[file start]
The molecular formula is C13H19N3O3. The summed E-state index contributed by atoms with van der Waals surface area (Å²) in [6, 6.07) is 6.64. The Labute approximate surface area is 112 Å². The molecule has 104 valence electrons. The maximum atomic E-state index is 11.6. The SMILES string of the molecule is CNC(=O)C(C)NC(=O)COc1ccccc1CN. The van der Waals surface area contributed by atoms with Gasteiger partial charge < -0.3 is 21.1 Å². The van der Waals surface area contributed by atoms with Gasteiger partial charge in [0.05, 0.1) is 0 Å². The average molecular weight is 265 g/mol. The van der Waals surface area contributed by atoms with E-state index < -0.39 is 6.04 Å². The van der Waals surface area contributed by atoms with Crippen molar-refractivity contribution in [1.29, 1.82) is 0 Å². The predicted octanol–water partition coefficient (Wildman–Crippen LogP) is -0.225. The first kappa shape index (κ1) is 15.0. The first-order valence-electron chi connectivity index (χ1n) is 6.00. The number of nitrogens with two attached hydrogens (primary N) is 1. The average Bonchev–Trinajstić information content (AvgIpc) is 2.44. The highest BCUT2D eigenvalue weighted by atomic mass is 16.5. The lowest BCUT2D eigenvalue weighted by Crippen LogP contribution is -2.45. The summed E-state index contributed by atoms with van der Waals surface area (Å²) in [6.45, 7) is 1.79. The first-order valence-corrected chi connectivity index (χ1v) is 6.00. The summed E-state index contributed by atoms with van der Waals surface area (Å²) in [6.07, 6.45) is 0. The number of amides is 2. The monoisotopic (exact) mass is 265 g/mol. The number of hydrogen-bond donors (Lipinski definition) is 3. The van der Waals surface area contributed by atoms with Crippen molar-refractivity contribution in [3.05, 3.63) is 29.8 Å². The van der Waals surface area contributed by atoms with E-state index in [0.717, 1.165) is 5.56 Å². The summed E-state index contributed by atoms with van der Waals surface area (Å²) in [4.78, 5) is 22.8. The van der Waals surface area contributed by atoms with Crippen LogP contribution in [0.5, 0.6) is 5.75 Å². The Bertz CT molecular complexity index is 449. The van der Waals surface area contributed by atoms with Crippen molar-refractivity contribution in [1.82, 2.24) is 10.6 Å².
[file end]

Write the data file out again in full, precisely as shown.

The molecular formula is C13H19N3O3. The summed E-state index contributed by atoms with van der Waals surface area (Å²) in [6, 6.07) is 6.64. The Labute approximate surface area is 112 Å². The molecule has 104 valence electrons. The maximum atomic E-state index is 11.6. The SMILES string of the molecule is CNC(=O)C(C)NC(=O)COc1ccccc1CN. The van der Waals surface area contributed by atoms with Gasteiger partial charge < -0.3 is 21.1 Å². The van der Waals surface area contributed by atoms with Gasteiger partial charge in [0.05, 0.1) is 0 Å². The average molecular weight is 265 g/mol. The van der Waals surface area contributed by atoms with E-state index < -0.39 is 6.04 Å². The van der Waals surface area contributed by atoms with Crippen molar-refractivity contribution in [1.29, 1.82) is 0 Å². The predicted octanol–water partition coefficient (Wildman–Crippen LogP) is -0.225. The first kappa shape index (κ1) is 15.0. The first-order valence-electron chi connectivity index (χ1n) is 6.00. The number of nitrogens with two attached hydrogens (primary N) is 1. The average Bonchev–Trinajstić information content (AvgIpc) is 2.44. The highest BCUT2D eigenvalue weighted by atomic mass is 16.5. The lowest BCUT2D eigenvalue weighted by Crippen LogP contribution is -2.45. The summed E-state index contributed by atoms with van der Waals surface area (Å²) in [6.45, 7) is 1.79. The first-order valence-corrected chi connectivity index (χ1v) is 6.00. The summed E-state index contributed by atoms with van der Waals surface area (Å²) in [6.07, 6.45) is 0. The number of amides is 2. The monoisotopic (exact) mass is 265 g/mol. The number of hydrogen-bond donors (Lipinski definition) is 3. The van der Waals surface area contributed by atoms with Crippen molar-refractivity contribution in [3.05, 3.63) is 29.8 Å². The van der Waals surface area contributed by atoms with E-state index in [0.717, 1.165) is 5.56 Å². The summed E-state index contributed by atoms with van der Waals surface area (Å²) in [4.78, 5) is 22.8. The van der Waals surface area contributed by atoms with Crippen LogP contribution in [0.5, 0.6) is 5.75 Å². The Bertz CT molecular complexity index is 449. The van der Waals surface area contributed by atoms with Crippen molar-refractivity contribution in [1.82, 2.24) is 10.6 Å².